Monday, April 6, 2015

Pointing the Way

This Easter I ran across an article online that caught my attention. (you can read the whole article here) It was about Lasse Sprang Olsen, a stunt man and self acknowledged atheist, who because of his near brush with death, set on a course to learn how to truly pray.  This search brought him to the cross - literally.  On Good Friday, 2014, he was one of those who participated in the annual crucifixion event in the Philippines. God answered his deepest desire and become present to Olsen in a way that he could "talk" to God.

Although I would never recommend his path,  Olsen's story intrigues me because I feel that his journey mimics the monastic journey.  Granted the monastic journey takes a life time - not 14 minutes on the cross. (One could also argue that Olsen's experience of God was also the product of his life's journey.) But I believe that the result is the same: with God's grace, one is freed from the fear of death and can become a friend of God - an intimate like Moses and Olsen who talked to God face to face.  This is what the monastery as St. Benedict's School of Love can teach those who have faith and perseverance.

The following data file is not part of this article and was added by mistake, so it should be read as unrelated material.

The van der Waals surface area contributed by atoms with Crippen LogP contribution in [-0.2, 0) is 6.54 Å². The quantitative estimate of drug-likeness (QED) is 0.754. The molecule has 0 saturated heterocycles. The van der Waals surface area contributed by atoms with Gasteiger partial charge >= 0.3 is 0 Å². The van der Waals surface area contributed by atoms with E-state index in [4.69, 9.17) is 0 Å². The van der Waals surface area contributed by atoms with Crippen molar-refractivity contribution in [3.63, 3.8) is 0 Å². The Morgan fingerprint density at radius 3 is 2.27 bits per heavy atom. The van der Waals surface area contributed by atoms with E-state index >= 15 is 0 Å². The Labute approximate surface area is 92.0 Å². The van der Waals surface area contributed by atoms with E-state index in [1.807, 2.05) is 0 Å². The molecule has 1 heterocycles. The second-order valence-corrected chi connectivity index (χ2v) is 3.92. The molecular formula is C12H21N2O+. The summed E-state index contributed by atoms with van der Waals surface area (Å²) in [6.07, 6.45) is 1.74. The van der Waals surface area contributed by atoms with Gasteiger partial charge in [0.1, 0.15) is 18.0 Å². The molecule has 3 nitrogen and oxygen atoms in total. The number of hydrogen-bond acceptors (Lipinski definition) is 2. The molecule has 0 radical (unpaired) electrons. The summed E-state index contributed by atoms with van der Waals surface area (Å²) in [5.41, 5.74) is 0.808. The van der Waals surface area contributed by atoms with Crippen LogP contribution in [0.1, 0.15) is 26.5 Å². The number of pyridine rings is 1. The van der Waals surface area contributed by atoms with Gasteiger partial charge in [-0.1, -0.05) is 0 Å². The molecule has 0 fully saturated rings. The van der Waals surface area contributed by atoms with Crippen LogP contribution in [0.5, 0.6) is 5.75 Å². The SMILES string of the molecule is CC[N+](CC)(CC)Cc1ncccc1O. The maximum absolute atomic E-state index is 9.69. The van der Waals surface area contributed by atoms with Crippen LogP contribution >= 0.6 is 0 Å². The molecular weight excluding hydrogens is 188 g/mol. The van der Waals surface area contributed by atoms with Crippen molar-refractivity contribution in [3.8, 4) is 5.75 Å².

Olsen did not "believe" in the traditional sense of the word.  He was not even "churched." But even in his atheism, he had faith.  This is the true Faith that St Paul speaks of in Hebrews 11:1 “Faith is the realization of what is hoped for and evidence of things not seen.” Many people think they must be solid beliefs in God before they really start an effort to find God.  This is blatantly untrue and Olsen's story attests to this.  More important than any adherence to dogma is a heart openly seeking truth.  God who is Truth will answer that search.

I do not know how or why Olsen suddenly was absorbed into the love of God - but the experience happened.  And if it did so once - it can and will happen again.  His painful agony left him and only God remained.  He left his "old self" behind and put on Christ, the crucified.  He was transformed.

The monastery also offers a way to union with  God.  It does so through a life that is ordinary, laborious and obscure.(Constitution of the OCSO, chapter 3:5)  Through this life we seek the grace to leave behind the old self with its well worn ego and put on a new self that is made in God's very likeness.  We do this slowly; in community; and with prayerful attention to our manner of living and the movements of our hearts.  We seek a life in union with God so that we may offer the world a place of continual prayer.

If you are a young woman seeking to find out more about our life of prayer and our contemplative path to God, email  and attend a Monastic Experience Weekend happening this year - May 28th - May 31, 2015 .

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